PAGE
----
Pride and Prejudice goes Hollywood in this winning romantic comedy inspired by Jane Austen’s classic. In her teen fiction debut, the author of Knitting Under the Influence goes back to high school for a tale of sisters, misinformation, and star-crossed love.
Will Elise’s love life be an epic win or an epic fail?
At Coral Tree Prep in Los Angeles, who your parents are can make or break you.
Case in point: As the son of Hollywood royalty, Derek Edwards is pretty much prince of the school—not that he deigns to acknowledge many of his loyal subjects.
As the daughter of the new principal, Elise Benton isn’t exactly on everyone’s must-sit-next-to-at-lunch list.
When Elise’s beautiful sister catches the eye of the prince’s best friend, Elise gets to spend a lot of time with Derek, making her the envy of every girl on campus. Except she refuses to fall for any of his rare smiles and instead warms up to his enemy, the surprisingly charming social outcast Webster Grant.
But in this hilarious tale of fitting in and flirting, not all snubs are undeserved, not all celebrity brats are bratty, and pride and prejudice can get in the way of true love for only so long.
In this latest contemporary update of Jane Austen's Pride and Prejudice, the four Benton sisters are uprooted from their life in Massachusetts to sunny Los Angeles, where everyone they meet at Coral Tree Prep has rich and famous parents. The oldest girls, high school junior and senior Elise and Juliana, are appropriately spunky and sweet-natured stand-ins for Elizabeth and Jane, appearing along with the rest of Austen's cast in adult author LaZebnik's (If You Lived Here, You'd Be Home by Now) YA debut. Darcy becomes Derek, the handsome but prickly son of Brangelina-level celebrities; Wickam is Webster, who charms his way into the middle of Elise and Derek's budding romance; and Bingley becomes Chase, who is immediately taken with Juliana and destined to end up with her, too. LaZebnik's story has the feel of a summery teen rom-com, and although the author's adherence to Austen's original narrative makes her contemporary twists (misunderstandings via text messages instead of letters, for example) less twisty, Elise's first-person narration has ample wit. For Austen devotees, this adaptation will be reassuringly familiar and charming enough. Ages 12 up.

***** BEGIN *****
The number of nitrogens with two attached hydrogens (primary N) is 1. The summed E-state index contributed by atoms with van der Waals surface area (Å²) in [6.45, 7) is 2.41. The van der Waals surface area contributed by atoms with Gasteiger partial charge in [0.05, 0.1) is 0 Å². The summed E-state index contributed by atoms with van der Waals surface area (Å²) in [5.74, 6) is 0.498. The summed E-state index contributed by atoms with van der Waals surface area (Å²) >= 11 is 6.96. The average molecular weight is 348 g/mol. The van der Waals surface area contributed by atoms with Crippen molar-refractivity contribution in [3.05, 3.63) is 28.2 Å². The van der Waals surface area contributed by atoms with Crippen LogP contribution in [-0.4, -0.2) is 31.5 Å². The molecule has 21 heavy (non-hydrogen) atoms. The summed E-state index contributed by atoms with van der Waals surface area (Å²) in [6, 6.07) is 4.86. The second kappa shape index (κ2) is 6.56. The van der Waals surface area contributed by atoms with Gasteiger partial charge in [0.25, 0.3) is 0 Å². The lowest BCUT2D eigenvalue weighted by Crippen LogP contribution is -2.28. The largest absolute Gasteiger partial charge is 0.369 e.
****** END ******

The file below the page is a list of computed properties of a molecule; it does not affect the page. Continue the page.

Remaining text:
Customer ReviewsSee All
This book was awesome!
I find the author did a amazing job of showing the struggles that teenage girls go through and the pressures of being famous ( or having famous parents). At first I thought that it was kind of cheesy but it gets a lot better really fast. I couldn't put my iPod down and was hanging on each and every word!